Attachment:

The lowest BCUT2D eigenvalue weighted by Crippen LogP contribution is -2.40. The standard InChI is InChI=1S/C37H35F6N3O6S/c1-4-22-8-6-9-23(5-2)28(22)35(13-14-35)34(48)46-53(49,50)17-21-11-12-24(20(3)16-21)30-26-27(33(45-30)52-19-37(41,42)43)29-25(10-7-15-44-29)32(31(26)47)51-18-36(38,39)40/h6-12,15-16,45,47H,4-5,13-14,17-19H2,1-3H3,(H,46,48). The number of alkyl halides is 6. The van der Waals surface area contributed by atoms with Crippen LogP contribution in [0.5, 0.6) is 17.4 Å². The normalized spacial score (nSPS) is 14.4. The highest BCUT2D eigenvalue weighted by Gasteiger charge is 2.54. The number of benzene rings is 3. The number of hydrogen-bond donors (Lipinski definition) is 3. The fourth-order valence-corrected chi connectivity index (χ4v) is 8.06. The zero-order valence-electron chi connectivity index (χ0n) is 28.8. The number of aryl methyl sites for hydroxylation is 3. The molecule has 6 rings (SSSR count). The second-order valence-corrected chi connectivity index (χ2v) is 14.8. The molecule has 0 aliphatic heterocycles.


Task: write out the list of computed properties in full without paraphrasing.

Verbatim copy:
The lowest BCUT2D eigenvalue weighted by Crippen LogP contribution is -2.40. The standard InChI is InChI=1S/C37H35F6N3O6S/c1-4-22-8-6-9-23(5-2)28(22)35(13-14-35)34(48)46-53(49,50)17-21-11-12-24(20(3)16-21)30-26-27(33(45-30)52-19-37(41,42)43)29-25(10-7-15-44-29)32(31(26)47)51-18-36(38,39)40/h6-12,15-16,45,47H,4-5,13-14,17-19H2,1-3H3,(H,46,48). The number of alkyl halides is 6. The van der Waals surface area contributed by atoms with Crippen LogP contribution in [0.5, 0.6) is 17.4 Å². The normalized spacial score (nSPS) is 14.4. The highest BCUT2D eigenvalue weighted by Gasteiger charge is 2.54. The number of benzene rings is 3. The number of hydrogen-bond donors (Lipinski definition) is 3. The fourth-order valence-corrected chi connectivity index (χ4v) is 8.06. The zero-order valence-electron chi connectivity index (χ0n) is 28.8. The number of aryl methyl sites for hydroxylation is 3. The molecule has 6 rings (SSSR count). The second-order valence-corrected chi connectivity index (χ2v) is 14.8. The molecule has 0 aliphatic heterocycles.